Astronomers using the Keck and Subaru telescopes on Mauna Kea have found a distant object that occupies a mysterious realm between planets and failed stars known as brown dwarfs.
Called ROXs 42Bb, the object, 440 light-years from Earth and with nine times the mass of Jupiter, has led astrophysicists to reassess their understanding of what is and is not a planet. It orbits 30 times farther from its host star than the distance between Jupiter and the sun.
“This situation is a little bit different than deciding if Pluto is a planet,” said Thayne Currie, a post-doctoral fellow at the University of Toronto and principal author of a report on the discovery published last week in Astrophysical Journal Letters. “For Pluto, it is whether an object of such low mass amongst a group of similar objects is a planet. Here, it is whether an object so massive yet so far from its host star is a planet. If so, how did it form?”
Most astronomers believe that gas giant planets like Jupiter and Saturn formed by core accretion, when a solid core attracts a massive gaseous envelope. That process works best closer to the parent star due to the time required to form the core.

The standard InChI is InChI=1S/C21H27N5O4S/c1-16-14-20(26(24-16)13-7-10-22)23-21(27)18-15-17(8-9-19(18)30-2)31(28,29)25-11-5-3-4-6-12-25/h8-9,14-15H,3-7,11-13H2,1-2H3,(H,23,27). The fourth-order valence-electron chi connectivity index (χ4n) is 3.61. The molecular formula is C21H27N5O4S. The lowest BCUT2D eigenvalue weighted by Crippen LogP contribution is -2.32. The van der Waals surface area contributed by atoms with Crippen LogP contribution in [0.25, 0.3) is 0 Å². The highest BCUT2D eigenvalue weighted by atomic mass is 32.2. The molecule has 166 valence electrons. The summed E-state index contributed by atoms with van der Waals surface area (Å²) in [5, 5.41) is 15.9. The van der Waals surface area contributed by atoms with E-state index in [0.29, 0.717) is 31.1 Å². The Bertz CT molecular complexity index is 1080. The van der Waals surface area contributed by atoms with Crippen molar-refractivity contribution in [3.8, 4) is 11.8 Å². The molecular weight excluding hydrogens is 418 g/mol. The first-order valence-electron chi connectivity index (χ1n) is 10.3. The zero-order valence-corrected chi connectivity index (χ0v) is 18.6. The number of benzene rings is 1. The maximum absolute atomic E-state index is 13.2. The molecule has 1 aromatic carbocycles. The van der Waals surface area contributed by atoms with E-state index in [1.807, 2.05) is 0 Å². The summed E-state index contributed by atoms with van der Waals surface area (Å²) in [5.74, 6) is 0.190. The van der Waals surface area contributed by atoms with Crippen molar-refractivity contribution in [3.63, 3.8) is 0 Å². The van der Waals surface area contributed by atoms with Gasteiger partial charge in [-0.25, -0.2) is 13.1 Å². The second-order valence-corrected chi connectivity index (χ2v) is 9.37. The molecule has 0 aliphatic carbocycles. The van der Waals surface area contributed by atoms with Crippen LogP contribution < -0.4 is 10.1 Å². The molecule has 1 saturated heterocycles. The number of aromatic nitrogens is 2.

Another theory is that gas around a young star collapses under its own gravity into a planet. This mechanism would work best farther away from the parent star.
“It’s very hard to understand how this object formed like Jupiter did,” Currie said in a statement. “However, it’s also too low mass to be a typical brown dwarf … It may represent a new class of planets or it may just be a very rare, very low-mass brown dwarf.”